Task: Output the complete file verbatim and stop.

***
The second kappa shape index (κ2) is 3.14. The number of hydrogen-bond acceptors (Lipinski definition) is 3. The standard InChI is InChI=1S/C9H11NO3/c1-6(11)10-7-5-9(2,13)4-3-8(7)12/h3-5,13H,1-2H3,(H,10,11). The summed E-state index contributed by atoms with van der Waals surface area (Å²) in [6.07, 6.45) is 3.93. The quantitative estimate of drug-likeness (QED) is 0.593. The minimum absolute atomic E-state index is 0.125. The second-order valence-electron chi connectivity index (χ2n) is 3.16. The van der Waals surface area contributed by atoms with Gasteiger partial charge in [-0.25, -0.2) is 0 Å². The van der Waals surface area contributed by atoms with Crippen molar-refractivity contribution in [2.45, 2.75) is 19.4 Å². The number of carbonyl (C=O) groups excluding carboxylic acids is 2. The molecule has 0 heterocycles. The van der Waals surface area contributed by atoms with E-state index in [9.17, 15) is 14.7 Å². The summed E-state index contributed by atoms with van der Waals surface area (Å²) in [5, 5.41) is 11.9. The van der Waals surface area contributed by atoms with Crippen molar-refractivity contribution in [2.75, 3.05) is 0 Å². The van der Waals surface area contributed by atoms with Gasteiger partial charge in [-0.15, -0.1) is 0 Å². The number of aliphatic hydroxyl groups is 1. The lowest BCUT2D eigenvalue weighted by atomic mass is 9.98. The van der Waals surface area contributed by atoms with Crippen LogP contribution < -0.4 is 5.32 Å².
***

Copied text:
The second kappa shape index (κ2) is 3.14. The number of hydrogen-bond acceptors (Lipinski definition) is 3. The standard InChI is InChI=1S/C9H11NO3/c1-6(11)10-7-5-9(2,13)4-3-8(7)12/h3-5,13H,1-2H3,(H,10,11). The summed E-state index contributed by atoms with van der Waals surface area (Å²) in [6.07, 6.45) is 3.93. The quantitative estimate of drug-likeness (QED) is 0.593. The minimum absolute atomic E-state index is 0.125. The second-order valence-electron chi connectivity index (χ2n) is 3.16. The van der Waals surface area contributed by atoms with Gasteiger partial charge in [-0.25, -0.2) is 0 Å². The van der Waals surface area contributed by atoms with Crippen molar-refractivity contribution in [2.45, 2.75) is 19.4 Å². The number of carbonyl (C=O) groups excluding carboxylic acids is 2. The molecule has 0 heterocycles. The van der Waals surface area contributed by atoms with E-state index in [9.17, 15) is 14.7 Å². The summed E-state index contributed by atoms with van der Waals surface area (Å²) in [5, 5.41) is 11.9. The van der Waals surface area contributed by atoms with Crippen molar-refractivity contribution in [2.75, 3.05) is 0 Å². The van der Waals surface area contributed by atoms with Gasteiger partial charge in [-0.15, -0.1) is 0 Å². The number of aliphatic hydroxyl groups is 1. The lowest BCUT2D eigenvalue weighted by atomic mass is 9.98. The van der Waals surface area contributed by atoms with Crippen LogP contribution < -0.4 is 5.32 Å².